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A noisy business: listening to rock hyraxes on Ongava

Wildlife produces a lot of sound. From insects to mammals, including fish and birds, auditory communication –signals emitted through the acoustic channel – is widespread in the animal kingdom. Bioacoustics studies aim to unravel the mystery of the sounds produced by animals. At the Ongava Research Centre, we focused on rock hyraxes (Procavia capensis), a small, widespread and noisy but still mysterious African mammal.

A rock hyrax at Ongava Lodge

With a brownish-gray fur, an average weight of 4 kg, good agility, small round ears, a visible dorsal gland, rock hyraxes – or dassies – are close relatives of elephants, despite their rodent-like appearance. They indeed belong to the super-order Afrotheria, which also includes, among others, elephants, manatees, aardvark and elephant shrews. If you look closely, you can see their long incisors protruding from their mouths in a manner reminiscent of elephant tusks. You can see them during the day in rocky outcrops, their natural habitat which offers them sunny terraces, cooler shaded areas and plenty of hiding places from predators. Sociality is another life history trait that hyraxes share with their big-eared cousins. As a social mammal, you will see them in groups of up to several dozen individuals, engaging in all kinds of social interactions: huddling, fighting, mating, playing, … If you are careful, you will be able to hear the noises they make while going about their day.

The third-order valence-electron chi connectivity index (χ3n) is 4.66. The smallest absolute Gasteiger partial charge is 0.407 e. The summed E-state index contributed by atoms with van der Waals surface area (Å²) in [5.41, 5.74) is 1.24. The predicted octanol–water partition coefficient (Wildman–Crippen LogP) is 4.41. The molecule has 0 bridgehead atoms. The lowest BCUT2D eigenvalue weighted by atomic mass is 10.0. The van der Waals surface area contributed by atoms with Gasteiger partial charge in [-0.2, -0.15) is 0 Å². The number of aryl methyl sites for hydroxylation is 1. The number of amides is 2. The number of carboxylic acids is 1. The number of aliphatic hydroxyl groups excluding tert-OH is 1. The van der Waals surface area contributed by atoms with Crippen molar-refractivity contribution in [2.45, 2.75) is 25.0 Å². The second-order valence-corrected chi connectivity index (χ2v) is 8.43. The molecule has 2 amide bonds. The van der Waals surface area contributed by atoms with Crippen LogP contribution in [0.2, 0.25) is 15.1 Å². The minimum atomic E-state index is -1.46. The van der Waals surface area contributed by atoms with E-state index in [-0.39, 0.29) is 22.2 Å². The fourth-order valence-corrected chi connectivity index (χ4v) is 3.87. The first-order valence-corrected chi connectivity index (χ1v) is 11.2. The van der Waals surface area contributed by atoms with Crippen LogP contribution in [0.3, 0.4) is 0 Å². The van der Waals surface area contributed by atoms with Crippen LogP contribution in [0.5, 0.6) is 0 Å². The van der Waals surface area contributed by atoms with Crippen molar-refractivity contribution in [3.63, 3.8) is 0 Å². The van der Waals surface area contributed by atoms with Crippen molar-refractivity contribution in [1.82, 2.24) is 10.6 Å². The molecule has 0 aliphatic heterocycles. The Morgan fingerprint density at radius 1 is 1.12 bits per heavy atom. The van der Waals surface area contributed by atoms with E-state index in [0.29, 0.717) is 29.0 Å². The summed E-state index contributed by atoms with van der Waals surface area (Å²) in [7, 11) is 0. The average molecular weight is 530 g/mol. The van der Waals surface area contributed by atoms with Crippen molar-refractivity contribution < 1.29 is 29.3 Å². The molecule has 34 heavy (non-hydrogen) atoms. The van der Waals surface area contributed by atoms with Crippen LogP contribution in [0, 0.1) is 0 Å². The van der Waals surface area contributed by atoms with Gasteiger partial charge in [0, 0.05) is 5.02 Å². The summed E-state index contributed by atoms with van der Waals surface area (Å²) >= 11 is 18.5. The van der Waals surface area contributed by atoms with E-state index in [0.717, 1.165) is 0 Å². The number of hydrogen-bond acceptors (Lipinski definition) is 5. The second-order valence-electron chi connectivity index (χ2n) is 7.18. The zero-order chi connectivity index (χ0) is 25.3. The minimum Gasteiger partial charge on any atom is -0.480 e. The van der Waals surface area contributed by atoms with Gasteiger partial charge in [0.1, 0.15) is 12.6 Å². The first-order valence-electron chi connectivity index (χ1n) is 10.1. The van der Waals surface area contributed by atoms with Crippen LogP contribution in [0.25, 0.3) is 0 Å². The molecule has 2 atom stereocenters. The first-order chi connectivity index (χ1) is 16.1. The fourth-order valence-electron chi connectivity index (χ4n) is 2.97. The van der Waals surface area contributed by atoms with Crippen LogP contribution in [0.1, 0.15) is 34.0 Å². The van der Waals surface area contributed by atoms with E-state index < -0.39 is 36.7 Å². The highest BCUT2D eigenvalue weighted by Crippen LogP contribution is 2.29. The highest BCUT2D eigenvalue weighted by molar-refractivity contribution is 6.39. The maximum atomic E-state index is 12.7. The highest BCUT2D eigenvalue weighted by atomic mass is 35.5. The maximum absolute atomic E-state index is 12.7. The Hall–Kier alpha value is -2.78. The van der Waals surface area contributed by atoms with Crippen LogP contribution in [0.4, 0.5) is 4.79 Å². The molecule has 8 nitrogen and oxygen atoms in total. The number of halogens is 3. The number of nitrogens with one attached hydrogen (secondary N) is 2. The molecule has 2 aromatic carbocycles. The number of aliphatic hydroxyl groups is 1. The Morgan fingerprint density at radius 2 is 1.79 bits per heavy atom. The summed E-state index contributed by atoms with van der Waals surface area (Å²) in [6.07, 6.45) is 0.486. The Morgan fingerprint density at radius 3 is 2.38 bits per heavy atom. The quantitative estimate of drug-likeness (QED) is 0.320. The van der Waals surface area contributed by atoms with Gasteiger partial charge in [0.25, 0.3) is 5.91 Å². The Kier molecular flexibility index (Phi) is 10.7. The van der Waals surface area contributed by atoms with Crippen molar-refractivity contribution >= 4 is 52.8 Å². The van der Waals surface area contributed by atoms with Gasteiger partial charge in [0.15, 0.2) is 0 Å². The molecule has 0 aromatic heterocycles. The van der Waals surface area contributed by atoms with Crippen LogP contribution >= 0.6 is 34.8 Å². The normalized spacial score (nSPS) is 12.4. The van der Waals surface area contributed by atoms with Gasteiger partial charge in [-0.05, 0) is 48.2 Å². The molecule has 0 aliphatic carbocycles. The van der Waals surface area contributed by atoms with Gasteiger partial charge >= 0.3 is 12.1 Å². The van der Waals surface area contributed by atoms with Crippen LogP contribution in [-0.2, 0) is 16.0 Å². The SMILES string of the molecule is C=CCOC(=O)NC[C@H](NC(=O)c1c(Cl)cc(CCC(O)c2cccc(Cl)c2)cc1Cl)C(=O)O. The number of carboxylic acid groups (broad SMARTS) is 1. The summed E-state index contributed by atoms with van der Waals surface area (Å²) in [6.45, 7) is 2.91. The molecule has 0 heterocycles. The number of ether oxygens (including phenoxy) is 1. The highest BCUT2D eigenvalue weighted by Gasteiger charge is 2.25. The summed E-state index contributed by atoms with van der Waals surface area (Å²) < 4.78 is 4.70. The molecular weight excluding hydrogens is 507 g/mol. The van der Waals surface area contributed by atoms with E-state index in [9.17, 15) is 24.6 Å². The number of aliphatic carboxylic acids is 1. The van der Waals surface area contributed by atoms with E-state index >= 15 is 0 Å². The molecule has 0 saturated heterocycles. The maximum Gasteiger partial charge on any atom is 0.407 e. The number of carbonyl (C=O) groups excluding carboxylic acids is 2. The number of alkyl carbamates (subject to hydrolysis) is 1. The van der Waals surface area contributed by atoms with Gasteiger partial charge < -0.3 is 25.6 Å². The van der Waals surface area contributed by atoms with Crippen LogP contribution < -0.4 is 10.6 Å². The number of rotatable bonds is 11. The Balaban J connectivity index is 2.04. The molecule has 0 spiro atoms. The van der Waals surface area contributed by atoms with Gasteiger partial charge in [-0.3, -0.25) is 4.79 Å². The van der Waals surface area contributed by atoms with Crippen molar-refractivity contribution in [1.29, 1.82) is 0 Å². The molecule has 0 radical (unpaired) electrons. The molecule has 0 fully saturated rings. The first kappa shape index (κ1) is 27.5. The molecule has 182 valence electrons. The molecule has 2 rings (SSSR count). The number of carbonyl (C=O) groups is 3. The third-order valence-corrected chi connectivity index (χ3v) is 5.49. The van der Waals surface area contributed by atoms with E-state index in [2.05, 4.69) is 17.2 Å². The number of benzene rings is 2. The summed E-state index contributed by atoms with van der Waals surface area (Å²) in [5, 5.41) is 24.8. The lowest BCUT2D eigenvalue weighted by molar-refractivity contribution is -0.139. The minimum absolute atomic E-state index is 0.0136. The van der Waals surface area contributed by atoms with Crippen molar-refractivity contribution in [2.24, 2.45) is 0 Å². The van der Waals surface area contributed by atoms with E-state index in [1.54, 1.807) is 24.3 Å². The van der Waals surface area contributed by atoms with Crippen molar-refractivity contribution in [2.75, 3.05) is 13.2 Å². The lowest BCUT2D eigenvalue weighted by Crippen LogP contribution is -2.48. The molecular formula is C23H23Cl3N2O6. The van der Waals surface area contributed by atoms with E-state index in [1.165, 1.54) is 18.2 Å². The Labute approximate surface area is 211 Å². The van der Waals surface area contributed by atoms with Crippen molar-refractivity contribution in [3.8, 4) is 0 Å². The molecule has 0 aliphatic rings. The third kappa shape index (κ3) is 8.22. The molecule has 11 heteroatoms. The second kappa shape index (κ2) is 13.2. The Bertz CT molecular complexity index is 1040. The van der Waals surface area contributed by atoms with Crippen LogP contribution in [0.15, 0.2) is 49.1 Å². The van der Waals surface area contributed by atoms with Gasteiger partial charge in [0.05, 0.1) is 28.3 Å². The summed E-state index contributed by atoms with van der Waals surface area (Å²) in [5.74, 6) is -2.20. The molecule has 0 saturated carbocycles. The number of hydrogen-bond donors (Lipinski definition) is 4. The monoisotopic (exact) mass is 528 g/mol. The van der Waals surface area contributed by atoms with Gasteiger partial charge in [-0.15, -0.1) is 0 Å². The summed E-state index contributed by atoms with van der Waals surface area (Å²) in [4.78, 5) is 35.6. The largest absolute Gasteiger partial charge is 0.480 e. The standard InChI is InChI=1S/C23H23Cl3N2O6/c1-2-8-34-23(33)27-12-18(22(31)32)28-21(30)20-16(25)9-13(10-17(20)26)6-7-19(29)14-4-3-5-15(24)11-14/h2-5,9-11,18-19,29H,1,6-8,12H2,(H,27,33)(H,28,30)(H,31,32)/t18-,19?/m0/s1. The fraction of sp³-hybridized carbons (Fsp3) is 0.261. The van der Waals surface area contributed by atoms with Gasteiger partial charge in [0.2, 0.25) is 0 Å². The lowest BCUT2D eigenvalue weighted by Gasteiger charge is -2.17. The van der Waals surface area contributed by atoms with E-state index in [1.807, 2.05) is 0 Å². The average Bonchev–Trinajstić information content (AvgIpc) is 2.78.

However, some hyrax vocalizations are not so subtle. This is the case with loud calls, which are easily heard repeated vocalizations and produced only by males. Loud calls form complex vocal sequences that can last up to several minutes. They are composed of several calls emitted in series, each of them made of several notes.

These sequences of loud calls vary in their organization, such number of calls per sequence, number of notes per call, duration of silence between calls… Loud calls also vary in terms of acoustic structure: note duration, energy distribution in the frequency spectrum, frequency modulation pattern … So there is a lot of diversity within these sound emissions!

However, to date, we don’t really know what the hyraxes are saying with these calls: who they are, where they are, where they come from, what they want…?

To better understand these calls and what they mean for the species, the Ongava Research Centre has joined forces with French ethologists from the University of Rennes 1 and the CNRS (France) to study hyrax bioacoustics. We conducted acoustic recordings and behavioral observations at Ongava Lodges and Ongava Tented Camp, two places in Ongava Game Reserve where dassies can be easily approached.

We are now analyzing the recorded calls using spectrograms, visual representations of the sounds (yes, the best way to study a sound you hear is with your eyes!). A spectrogram is a visual representation of the spectrum of frequencies (vertical axis) of a signal as it varies with time (horizontal axis), with darker shades indicating more acoustic energy located at those frequencies.

Sonogram from a loud call (sound up!)

An interesting fact is that different subspecies of hyraxes live throughout Africa. For example, in Southern Africa alone, at least two subspecies occur: Procavia capensis welwitschii in Ongava (Namibia), Procavia capensis capensis in South Africa. This fact only multiplies the number of scientific questions that can be addressed regarding hyrax vocal communication: do the subspecies differ acoustically, does the local habitat influence the vocal behavior of a population, do the different populations have their own dialect…?

We hope that the analysis of hyrax calls will tell us more soon!

Author: Aglaé Thieffry, MSc Student, University of Rennes 1


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